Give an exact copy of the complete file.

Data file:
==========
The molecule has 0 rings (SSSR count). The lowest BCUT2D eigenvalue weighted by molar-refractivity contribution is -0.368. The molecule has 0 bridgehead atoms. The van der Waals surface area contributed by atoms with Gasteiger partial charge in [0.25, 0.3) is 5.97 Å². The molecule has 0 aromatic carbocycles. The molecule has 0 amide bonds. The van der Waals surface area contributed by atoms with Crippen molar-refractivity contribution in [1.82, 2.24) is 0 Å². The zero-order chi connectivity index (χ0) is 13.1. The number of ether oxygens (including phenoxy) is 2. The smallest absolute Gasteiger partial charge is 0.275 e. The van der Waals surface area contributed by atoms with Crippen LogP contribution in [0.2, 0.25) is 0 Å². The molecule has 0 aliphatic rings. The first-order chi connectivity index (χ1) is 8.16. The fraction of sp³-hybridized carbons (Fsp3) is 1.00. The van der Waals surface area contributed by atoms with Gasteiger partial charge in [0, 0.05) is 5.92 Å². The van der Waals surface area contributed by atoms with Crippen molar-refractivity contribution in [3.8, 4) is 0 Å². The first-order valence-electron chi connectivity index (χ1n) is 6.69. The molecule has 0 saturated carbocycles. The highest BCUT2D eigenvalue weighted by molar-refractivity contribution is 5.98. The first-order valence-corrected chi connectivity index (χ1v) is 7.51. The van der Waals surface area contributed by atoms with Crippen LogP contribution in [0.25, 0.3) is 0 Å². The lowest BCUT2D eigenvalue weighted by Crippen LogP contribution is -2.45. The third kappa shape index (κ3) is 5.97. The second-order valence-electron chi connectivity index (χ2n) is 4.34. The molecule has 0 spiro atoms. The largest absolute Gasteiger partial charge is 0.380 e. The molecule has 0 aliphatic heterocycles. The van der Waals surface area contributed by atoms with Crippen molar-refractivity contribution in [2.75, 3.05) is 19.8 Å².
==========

The molecule has 0 rings (SSSR count). The lowest BCUT2D eigenvalue weighted by molar-refractivity contribution is -0.368. The molecule has 0 bridgehead atoms. The van der Waals surface area contributed by atoms with Gasteiger partial charge in [0.25, 0.3) is 5.97 Å². The molecule has 0 aromatic carbocycles. The molecule has 0 amide bonds. The van der Waals surface area contributed by atoms with Crippen molar-refractivity contribution in [1.82, 2.24) is 0 Å². The zero-order chi connectivity index (χ0) is 13.1. The number of ether oxygens (including phenoxy) is 2. The smallest absolute Gasteiger partial charge is 0.275 e. The van der Waals surface area contributed by atoms with Crippen LogP contribution in [0.2, 0.25) is 0 Å². The molecule has 0 aliphatic rings. The first-order chi connectivity index (χ1) is 8.16. The fraction of sp³-hybridized carbons (Fsp3) is 1.00. The van der Waals surface area contributed by atoms with Gasteiger partial charge in [0, 0.05) is 5.92 Å². The van der Waals surface area contributed by atoms with Crippen molar-refractivity contribution in [3.8, 4) is 0 Å². The first-order valence-electron chi connectivity index (χ1n) is 6.69. The molecule has 0 saturated carbocycles. The highest BCUT2D eigenvalue weighted by molar-refractivity contribution is 5.98. The first-order valence-corrected chi connectivity index (χ1v) is 7.51. The van der Waals surface area contributed by atoms with Crippen LogP contribution in [0.25, 0.3) is 0 Å². The lowest BCUT2D eigenvalue weighted by Crippen LogP contribution is -2.45. The third kappa shape index (κ3) is 5.97. The second-order valence-electron chi connectivity index (χ2n) is 4.34. The molecule has 0 spiro atoms. The largest absolute Gasteiger partial charge is 0.380 e. The molecule has 0 aliphatic heterocycles. The van der Waals surface area contributed by atoms with Crippen molar-refractivity contribution in [2.75, 3.05) is 19.8 Å².